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Functional immunogenetics

We study coeliac disease to understand the interplay between genetic and environmental factors in chronic inflammatory disorders.

Our group is striving to understand what happens when the body's defense from disease, the immune system, directly or indirectly causes harm to the body.

Coeliac disease, rheumatoid arthritis, type 1 (insulin dependent) diabetes, and multiple sclerosis are examples of autoimmune disorders of a chronic inflammatory nature.

We are concentrating on coeliac disease as a model to understand the molecular mechanisms leading to chronic inflammatory disease.

Research in the group has lead to a better understanding of the molecular basis of coeliac disease, but has also revealed general principles of immune regulation that are applicable to other immune mediated disorders.

The research group is part of the K.G. Jebsen Coeliac Disease Research Centre. In the period 2007 - 2017 the research group was part of the Centre for Immune Regulation (CIR), a Centre of Excellence established by the Research Council of Norway.

The research group is located at the Department of Immunology at OUS-Rikshospitalet and is part of the University of Oslo and the Oslo University Hospital.


  • B cells and the auto-antibody response of coeliac disease.
  • How certain variants of HLA molecules predispose to disease development.
  • Characterisation of how T cells recognise gluten protein, the dietary antigen precipitating coeliac disease.
  • How transglutaminase (TG) 2 mediated post-translational protein modification increases antigenicity.

Representative papers

  • Sollid, LM. Epstein-Barr virus as a driver of multiple sclerosis. Science Immunology. 2022. doi: 10.1126/sciimmunol.abo7799. Epub 2022 Apr 1.
  • Iversen R, Amundsen SF, Kleppa L, du Pré MF, Stamnaes J, Sollid LM: Evidence that pathogenic transglutaminase 2 in celiac disease derives from enterocytes. Gastroenterology. 2020. doi:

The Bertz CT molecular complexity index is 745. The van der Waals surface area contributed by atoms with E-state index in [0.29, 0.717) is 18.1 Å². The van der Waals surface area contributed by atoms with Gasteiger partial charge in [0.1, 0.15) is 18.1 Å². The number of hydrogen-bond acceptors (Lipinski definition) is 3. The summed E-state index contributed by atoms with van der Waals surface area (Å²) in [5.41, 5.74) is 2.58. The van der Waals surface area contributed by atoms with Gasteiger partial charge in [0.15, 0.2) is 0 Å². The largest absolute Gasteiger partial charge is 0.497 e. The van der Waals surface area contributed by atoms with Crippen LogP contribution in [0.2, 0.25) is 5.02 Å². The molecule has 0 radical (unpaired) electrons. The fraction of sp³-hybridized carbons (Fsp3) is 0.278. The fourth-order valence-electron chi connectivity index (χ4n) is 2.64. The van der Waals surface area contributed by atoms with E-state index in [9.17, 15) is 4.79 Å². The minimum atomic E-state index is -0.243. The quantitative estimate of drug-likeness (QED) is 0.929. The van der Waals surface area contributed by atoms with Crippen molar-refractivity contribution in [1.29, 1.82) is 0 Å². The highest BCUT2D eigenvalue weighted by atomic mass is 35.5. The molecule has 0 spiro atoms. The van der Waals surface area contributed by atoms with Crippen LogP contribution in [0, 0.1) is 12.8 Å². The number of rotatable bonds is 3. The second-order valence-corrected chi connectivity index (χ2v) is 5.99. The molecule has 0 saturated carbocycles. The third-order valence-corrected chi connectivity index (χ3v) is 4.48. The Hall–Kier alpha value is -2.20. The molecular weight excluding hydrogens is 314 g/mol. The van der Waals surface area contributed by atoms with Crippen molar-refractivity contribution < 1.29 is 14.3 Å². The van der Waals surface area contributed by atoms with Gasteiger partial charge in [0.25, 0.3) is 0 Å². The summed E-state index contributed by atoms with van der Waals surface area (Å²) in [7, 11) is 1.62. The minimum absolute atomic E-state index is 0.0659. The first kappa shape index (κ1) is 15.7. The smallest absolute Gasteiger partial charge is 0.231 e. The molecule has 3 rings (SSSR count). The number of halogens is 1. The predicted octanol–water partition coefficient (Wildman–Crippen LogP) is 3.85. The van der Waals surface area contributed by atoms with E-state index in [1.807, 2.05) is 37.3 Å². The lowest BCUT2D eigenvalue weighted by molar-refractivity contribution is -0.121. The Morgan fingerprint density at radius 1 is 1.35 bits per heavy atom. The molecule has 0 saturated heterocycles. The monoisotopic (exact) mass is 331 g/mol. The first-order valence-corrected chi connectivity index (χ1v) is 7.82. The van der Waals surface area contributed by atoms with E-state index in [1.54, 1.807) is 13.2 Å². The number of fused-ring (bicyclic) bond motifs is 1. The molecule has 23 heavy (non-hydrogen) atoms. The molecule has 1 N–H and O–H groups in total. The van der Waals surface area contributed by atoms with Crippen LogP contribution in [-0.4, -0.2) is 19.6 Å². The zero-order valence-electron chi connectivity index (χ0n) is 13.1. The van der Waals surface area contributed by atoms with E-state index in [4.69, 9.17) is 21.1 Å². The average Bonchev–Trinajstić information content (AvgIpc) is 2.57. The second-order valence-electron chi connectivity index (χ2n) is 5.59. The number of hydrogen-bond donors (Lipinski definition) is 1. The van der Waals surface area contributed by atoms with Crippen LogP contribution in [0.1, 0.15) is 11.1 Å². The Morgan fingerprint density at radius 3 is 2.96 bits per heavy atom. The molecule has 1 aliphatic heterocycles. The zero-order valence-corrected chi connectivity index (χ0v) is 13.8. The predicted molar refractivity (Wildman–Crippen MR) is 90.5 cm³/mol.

• Iversen R, Sollid LM. Autoimmunity provoked by foreign antigens. Science. 2020 Apr 10;368(6487):132-133. doi: 10.1126/science.aay3037. PubMed PMID: 32273455. Full text. PDF.
  • du Pré MF, Blazevski J, Dewan AE, Stamnaes J, Kanduri C, Sandve GK, Johannesen MK, Lindstad CB, Hnida K, Fugger L, Melino G, Qiao SW, Sollid LM. B cell tolerance and antibody production to the celiac disease autoantigen transglutaminase 2. J Exp Med. 2020 Feb 3;217(2). doi: 10.1084/jem.20190860. PubMed PMID: 31727780. 
  • Christophersen A, Risnes LF, Dahal-Koirala S, Sollid LM. Therapeutic and diagnostic implications of T cell scarring in celiac disease and beyond. Trends Mol Med. 2019 Oct;25(10):836-852. doi: 10.1016/j.molmed.2019.05.009. Review. PubMed PMID: 31331739. 
  • Christophersen A, Lund EG, Snir O, Solà E, Kanduri C, Dahal-Koirala S, Zühlke S, Molberg Ø, Utz PJ, Rohani-Pichavant M, Simard JF, Dekker CL, Lundin KEA,Sollid LM, Davis MM. Distinct phenotype of CD4+ T cells driving celiac disease identified in multiple autoimmune conditions. Nat Med. 2019 May;25(5):734-737. doi: 10.1038/s41591-019-0403-9. PubMed PMID: 30911136.
  • Sollid LM, Jabri B. Triggers and drivers of autoimmunity: lessons from coeliac disease. Nat Rev Immunol. 2013 Apr;13(4):294-302. doi:10.1038/nri3407. Review. PubMed PMID: 23493116.
Published Mar. 13, 2018 11:38 AM - Last modified Apr. 11, 2022 2:22 PM